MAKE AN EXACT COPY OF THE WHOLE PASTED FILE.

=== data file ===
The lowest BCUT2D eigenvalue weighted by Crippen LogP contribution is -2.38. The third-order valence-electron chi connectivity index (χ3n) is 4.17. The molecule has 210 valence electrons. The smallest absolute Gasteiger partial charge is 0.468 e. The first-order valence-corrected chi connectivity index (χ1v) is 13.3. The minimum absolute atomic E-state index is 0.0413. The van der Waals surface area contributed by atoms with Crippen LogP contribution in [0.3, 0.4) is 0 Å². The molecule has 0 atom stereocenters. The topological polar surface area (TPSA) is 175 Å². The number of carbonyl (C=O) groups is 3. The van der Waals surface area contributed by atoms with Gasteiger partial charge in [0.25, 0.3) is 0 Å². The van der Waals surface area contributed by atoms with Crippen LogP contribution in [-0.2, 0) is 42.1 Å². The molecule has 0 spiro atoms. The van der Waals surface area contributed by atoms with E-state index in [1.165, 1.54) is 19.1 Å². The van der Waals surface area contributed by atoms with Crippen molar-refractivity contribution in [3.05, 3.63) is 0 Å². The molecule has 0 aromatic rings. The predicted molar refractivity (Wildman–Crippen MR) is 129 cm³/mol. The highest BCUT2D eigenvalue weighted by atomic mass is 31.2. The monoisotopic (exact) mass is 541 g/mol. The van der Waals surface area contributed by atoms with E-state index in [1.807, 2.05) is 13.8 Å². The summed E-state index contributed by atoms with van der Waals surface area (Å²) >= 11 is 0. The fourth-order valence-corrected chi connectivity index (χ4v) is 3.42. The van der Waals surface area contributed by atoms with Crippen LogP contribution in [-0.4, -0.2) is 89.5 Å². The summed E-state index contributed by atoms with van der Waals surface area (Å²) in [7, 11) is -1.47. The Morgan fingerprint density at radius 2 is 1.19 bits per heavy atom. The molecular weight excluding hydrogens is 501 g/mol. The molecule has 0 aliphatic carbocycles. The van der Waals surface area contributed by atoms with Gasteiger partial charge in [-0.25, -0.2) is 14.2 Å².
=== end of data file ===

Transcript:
The lowest BCUT2D eigenvalue weighted by Crippen LogP contribution is -2.38. The third-order valence-electron chi connectivity index (χ3n) is 4.17. The molecule has 210 valence electrons. The smallest absolute Gasteiger partial charge is 0.468 e. The first-order valence-corrected chi connectivity index (χ1v) is 13.3. The minimum absolute atomic E-state index is 0.0413. The van der Waals surface area contributed by atoms with Crippen LogP contribution in [0.3, 0.4) is 0 Å². The molecule has 0 atom stereocenters. The topological polar surface area (TPSA) is 175 Å². The number of carbonyl (C=O) groups is 3. The van der Waals surface area contributed by atoms with Gasteiger partial charge in [0.25, 0.3) is 0 Å². The van der Waals surface area contributed by atoms with Crippen LogP contribution in [-0.2, 0) is 42.1 Å². The molecule has 0 spiro atoms. The van der Waals surface area contributed by atoms with E-state index in [1.165, 1.54) is 19.1 Å². The van der Waals surface area contributed by atoms with Crippen molar-refractivity contribution in [3.05, 3.63) is 0 Å². The molecule has 0 aromatic rings. The predicted molar refractivity (Wildman–Crippen MR) is 129 cm³/mol. The highest BCUT2D eigenvalue weighted by atomic mass is 31.2. The monoisotopic (exact) mass is 541 g/mol. The van der Waals surface area contributed by atoms with E-state index in [1.807, 2.05) is 13.8 Å². The summed E-state index contributed by atoms with van der Waals surface area (Å²) >= 11 is 0. The fourth-order valence-corrected chi connectivity index (χ4v) is 3.42. The van der Waals surface area contributed by atoms with Crippen LogP contribution in [-0.4, -0.2) is 89.5 Å². The summed E-state index contributed by atoms with van der Waals surface area (Å²) in [7, 11) is -1.47. The Morgan fingerprint density at radius 2 is 1.19 bits per heavy atom. The molecular weight excluding hydrogens is 501 g/mol. The molecule has 0 aliphatic carbocycles. The van der Waals surface area contributed by atoms with Gasteiger partial charge in [-0.25, -0.2) is 14.2 Å².